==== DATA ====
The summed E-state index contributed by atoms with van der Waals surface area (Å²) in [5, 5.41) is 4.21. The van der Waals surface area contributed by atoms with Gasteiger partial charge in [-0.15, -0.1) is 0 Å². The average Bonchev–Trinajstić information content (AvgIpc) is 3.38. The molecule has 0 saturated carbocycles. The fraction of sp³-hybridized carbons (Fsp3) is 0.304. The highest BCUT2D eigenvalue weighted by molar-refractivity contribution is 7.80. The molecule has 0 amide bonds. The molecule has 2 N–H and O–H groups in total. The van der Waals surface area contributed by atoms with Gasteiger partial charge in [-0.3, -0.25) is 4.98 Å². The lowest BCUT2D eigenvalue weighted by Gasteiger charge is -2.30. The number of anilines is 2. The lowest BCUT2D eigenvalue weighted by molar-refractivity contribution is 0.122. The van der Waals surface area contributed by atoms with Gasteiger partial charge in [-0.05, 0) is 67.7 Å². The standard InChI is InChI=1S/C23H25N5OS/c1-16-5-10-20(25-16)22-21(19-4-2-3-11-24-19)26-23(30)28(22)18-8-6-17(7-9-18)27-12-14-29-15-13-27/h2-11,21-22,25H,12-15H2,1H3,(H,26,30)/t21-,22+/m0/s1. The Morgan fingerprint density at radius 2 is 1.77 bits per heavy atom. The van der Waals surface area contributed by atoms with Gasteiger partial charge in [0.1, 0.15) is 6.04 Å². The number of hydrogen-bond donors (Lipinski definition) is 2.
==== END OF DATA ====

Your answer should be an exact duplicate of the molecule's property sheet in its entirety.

The summed E-state index contributed by atoms with van der Waals surface area (Å²) in [5, 5.41) is 4.21. The van der Waals surface area contributed by atoms with Gasteiger partial charge in [-0.15, -0.1) is 0 Å². The average Bonchev–Trinajstić information content (AvgIpc) is 3.38. The molecule has 0 saturated carbocycles. The fraction of sp³-hybridized carbons (Fsp3) is 0.304. The highest BCUT2D eigenvalue weighted by molar-refractivity contribution is 7.80. The molecule has 0 amide bonds. The molecule has 2 N–H and O–H groups in total. The van der Waals surface area contributed by atoms with Gasteiger partial charge in [-0.3, -0.25) is 4.98 Å². The lowest BCUT2D eigenvalue weighted by Gasteiger charge is -2.30. The number of anilines is 2. The lowest BCUT2D eigenvalue weighted by molar-refractivity contribution is 0.122. The van der Waals surface area contributed by atoms with Gasteiger partial charge in [-0.05, 0) is 67.7 Å². The standard InChI is InChI=1S/C23H25N5OS/c1-16-5-10-20(25-16)22-21(19-4-2-3-11-24-19)26-23(30)28(22)18-8-6-17(7-9-18)27-12-14-29-15-13-27/h2-11,21-22,25H,12-15H2,1H3,(H,26,30)/t21-,22+/m0/s1. The Morgan fingerprint density at radius 2 is 1.77 bits per heavy atom. The van der Waals surface area contributed by atoms with Gasteiger partial charge in [0.1, 0.15) is 6.04 Å². The number of hydrogen-bond donors (Lipinski definition) is 2.